My experiences of recruiting participants for a clinical trial

By Sigurd Melbye
Friday, 6th April 2018
Filed under: ESRBlog

For my PhD, I am conducting (or at least trying to conduct) a clinical trial. That means I am seeing actual patients. Together with my supervisor, I have set an ambitious goal to gather 400 participants. 400 participants in 3 years, seems fair doesn’t it.  But believe me, there is more to it.

First I have to decide what kind of participants I want.  Is there a specific group of patients?  What are the inclusion criteria? And exclusion criteria?  And if I want a group of controls, I have to define the same criteria for them.  I decided to include bipolar patients, patients with depression, healthy controls, and healthy relatives. All of them in the age group 15-25.

Now I have to find out how to get in contact with potential participants. There is lots of people out there who meets the given criteria, but due to the standard Danish regulations, they have to be asked by one of their clinicians if they could be interested, in order for me to talk to them. That means I have to visit several clinics around the Copenhagen area, and convince doctors and psychologists to tell their patients about my project. I often only have 5-10 minutes, and it takes some practice to present my project in an efficient and interesting way, so that the listeners want to go back to their clinics and help me recruit.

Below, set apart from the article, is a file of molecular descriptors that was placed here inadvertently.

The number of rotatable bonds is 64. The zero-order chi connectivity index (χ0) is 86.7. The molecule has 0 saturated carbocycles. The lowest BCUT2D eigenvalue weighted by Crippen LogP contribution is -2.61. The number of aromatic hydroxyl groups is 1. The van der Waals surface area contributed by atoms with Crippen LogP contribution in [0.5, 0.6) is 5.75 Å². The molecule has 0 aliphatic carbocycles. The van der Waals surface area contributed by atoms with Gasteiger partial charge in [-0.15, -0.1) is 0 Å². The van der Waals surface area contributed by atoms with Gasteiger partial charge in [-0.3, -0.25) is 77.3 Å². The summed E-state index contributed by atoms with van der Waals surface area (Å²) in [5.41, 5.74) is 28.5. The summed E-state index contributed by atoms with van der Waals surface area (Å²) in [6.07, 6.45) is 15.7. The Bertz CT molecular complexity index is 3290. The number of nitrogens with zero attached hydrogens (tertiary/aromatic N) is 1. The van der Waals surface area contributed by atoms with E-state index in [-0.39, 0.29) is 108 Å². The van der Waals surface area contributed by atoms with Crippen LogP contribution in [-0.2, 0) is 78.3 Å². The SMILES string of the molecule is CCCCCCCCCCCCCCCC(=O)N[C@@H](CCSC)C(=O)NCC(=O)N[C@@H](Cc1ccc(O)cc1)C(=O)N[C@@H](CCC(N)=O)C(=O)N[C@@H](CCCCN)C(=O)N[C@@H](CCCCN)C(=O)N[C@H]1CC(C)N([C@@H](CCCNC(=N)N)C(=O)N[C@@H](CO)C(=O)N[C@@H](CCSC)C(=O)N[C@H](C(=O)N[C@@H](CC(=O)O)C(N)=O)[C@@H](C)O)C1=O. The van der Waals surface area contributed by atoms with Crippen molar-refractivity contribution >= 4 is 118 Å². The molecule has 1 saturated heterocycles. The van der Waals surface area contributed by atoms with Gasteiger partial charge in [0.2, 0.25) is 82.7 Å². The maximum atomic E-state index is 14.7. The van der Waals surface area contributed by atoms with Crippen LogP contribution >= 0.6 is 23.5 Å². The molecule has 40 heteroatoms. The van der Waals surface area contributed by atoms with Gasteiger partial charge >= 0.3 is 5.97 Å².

By this time, hopefully, I have a list of potential participants that I can call. But there are still some important issues that I have to take into consideration. Half of my participants are under the age of majority, and therefore I have to call the parents of the potential participants. It’s really important that I inform everyone about all the aspects of the project, and how this will affect them as participants of the project. On the other hand I don’t want it to sound too overwhelming, and scare them away from taking part. Balance is everything. As I finally roll them in, I get their informed consent. But still, only half of the job is done.

As many of my colleagues and I are certified health workers, we also have a responsibility concerning our participants. Examples of that can be making sure suicidal patients get taken care of, responding to test results that need attention and contact the participants’ doctor if needed.

But despite all of this, I really enjoy meeting all of the participants. Every interview is interesting and different from the other. Every participant has their own story, their own way of describing symptoms and their own way of taking part in the project. So even though there are lots of time carrying out administration and worrying about not getting enough participants, I glad I chose to do a clinical trial. For me, it’s the close contact with the participant that makes every day at work interesting, and hopefully it will result in some interesting study results.

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